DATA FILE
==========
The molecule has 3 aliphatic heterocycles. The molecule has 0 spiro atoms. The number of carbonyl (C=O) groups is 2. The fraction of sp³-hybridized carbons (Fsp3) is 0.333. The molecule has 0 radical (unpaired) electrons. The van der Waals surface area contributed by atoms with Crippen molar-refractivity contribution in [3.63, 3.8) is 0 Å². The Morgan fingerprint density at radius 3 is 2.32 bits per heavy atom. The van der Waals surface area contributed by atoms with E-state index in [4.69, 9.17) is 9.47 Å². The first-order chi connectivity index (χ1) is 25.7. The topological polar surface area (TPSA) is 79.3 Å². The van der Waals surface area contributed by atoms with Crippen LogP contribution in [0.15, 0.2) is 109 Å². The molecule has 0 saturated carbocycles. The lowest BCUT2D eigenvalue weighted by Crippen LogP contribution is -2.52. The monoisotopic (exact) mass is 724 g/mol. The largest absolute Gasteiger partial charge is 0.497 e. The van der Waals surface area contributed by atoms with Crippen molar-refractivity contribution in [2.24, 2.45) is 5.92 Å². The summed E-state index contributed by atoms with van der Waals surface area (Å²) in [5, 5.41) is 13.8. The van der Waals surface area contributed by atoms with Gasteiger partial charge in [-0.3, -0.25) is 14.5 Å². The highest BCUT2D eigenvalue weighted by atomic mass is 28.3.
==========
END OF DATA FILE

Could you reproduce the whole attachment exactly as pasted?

The molecule has 3 aliphatic heterocycles. The molecule has 0 spiro atoms. The number of carbonyl (C=O) groups is 2. The fraction of sp³-hybridized carbons (Fsp3) is 0.333. The molecule has 0 radical (unpaired) electrons. The van der Waals surface area contributed by atoms with Crippen molar-refractivity contribution in [3.63, 3.8) is 0 Å². The Morgan fingerprint density at radius 3 is 2.32 bits per heavy atom. The van der Waals surface area contributed by atoms with E-state index in [4.69, 9.17) is 9.47 Å². The first-order chi connectivity index (χ1) is 25.7. The topological polar surface area (TPSA) is 79.3 Å². The van der Waals surface area contributed by atoms with Crippen LogP contribution in [0.15, 0.2) is 109 Å². The molecule has 0 saturated carbocycles. The lowest BCUT2D eigenvalue weighted by Crippen LogP contribution is -2.52. The monoisotopic (exact) mass is 724 g/mol. The largest absolute Gasteiger partial charge is 0.497 e. The van der Waals surface area contributed by atoms with Crippen molar-refractivity contribution in [2.24, 2.45) is 5.92 Å². The summed E-state index contributed by atoms with van der Waals surface area (Å²) in [5, 5.41) is 13.8. The van der Waals surface area contributed by atoms with Gasteiger partial charge in [-0.3, -0.25) is 14.5 Å². The highest BCUT2D eigenvalue weighted by atomic mass is 28.3.